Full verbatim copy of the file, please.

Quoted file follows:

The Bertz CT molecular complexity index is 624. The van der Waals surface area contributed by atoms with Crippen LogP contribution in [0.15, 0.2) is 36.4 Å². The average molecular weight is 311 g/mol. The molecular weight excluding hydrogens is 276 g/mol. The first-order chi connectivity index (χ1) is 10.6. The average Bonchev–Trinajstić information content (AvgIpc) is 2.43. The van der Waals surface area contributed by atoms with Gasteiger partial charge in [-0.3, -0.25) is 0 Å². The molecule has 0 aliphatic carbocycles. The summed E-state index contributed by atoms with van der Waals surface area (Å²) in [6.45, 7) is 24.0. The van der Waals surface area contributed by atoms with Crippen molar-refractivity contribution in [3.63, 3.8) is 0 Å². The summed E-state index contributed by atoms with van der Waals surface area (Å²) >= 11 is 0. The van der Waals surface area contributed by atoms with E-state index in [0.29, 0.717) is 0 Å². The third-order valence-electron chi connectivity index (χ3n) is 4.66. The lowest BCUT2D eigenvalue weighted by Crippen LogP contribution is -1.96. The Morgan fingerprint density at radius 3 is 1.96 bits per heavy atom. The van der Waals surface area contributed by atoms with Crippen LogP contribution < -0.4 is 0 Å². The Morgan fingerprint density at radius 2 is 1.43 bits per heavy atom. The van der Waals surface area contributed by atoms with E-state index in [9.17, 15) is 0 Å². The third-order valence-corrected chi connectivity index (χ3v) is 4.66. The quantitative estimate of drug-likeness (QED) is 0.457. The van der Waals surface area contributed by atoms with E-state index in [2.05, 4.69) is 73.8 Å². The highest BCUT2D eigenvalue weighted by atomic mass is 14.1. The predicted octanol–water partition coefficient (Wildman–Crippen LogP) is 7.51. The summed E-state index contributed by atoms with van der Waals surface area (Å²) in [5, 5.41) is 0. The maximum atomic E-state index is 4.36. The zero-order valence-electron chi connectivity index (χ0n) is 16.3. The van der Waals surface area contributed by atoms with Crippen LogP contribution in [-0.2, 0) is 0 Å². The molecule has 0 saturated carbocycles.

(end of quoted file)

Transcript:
The Bertz CT molecular complexity index is 624. The van der Waals surface area contributed by atoms with Crippen LogP contribution in [0.15, 0.2) is 36.4 Å². The average molecular weight is 311 g/mol. The molecular weight excluding hydrogens is 276 g/mol. The first-order chi connectivity index (χ1) is 10.6. The average Bonchev–Trinajstić information content (AvgIpc) is 2.43. The van der Waals surface area contributed by atoms with Gasteiger partial charge in [-0.3, -0.25) is 0 Å². The molecule has 0 aliphatic carbocycles. The summed E-state index contributed by atoms with van der Waals surface area (Å²) in [6.45, 7) is 24.0. The van der Waals surface area contributed by atoms with Crippen molar-refractivity contribution in [3.63, 3.8) is 0 Å². The summed E-state index contributed by atoms with van der Waals surface area (Å²) >= 11 is 0. The van der Waals surface area contributed by atoms with E-state index in [0.29, 0.717) is 0 Å². The third-order valence-electron chi connectivity index (χ3n) is 4.66. The lowest BCUT2D eigenvalue weighted by Crippen LogP contribution is -1.96. The Morgan fingerprint density at radius 3 is 1.96 bits per heavy atom. The van der Waals surface area contributed by atoms with Crippen LogP contribution < -0.4 is 0 Å². The Morgan fingerprint density at radius 2 is 1.43 bits per heavy atom. The van der Waals surface area contributed by atoms with E-state index in [9.17, 15) is 0 Å². The third-order valence-corrected chi connectivity index (χ3v) is 4.66. The quantitative estimate of drug-likeness (QED) is 0.457. The van der Waals surface area contributed by atoms with E-state index in [2.05, 4.69) is 73.8 Å². The highest BCUT2D eigenvalue weighted by atomic mass is 14.1. The predicted octanol–water partition coefficient (Wildman–Crippen LogP) is 7.51. The summed E-state index contributed by atoms with van der Waals surface area (Å²) in [5, 5.41) is 0. The maximum atomic E-state index is 4.36. The zero-order valence-electron chi connectivity index (χ0n) is 16.3. The van der Waals surface area contributed by atoms with Crippen LogP contribution in [-0.2, 0) is 0 Å². The molecule has 0 saturated carbocycles.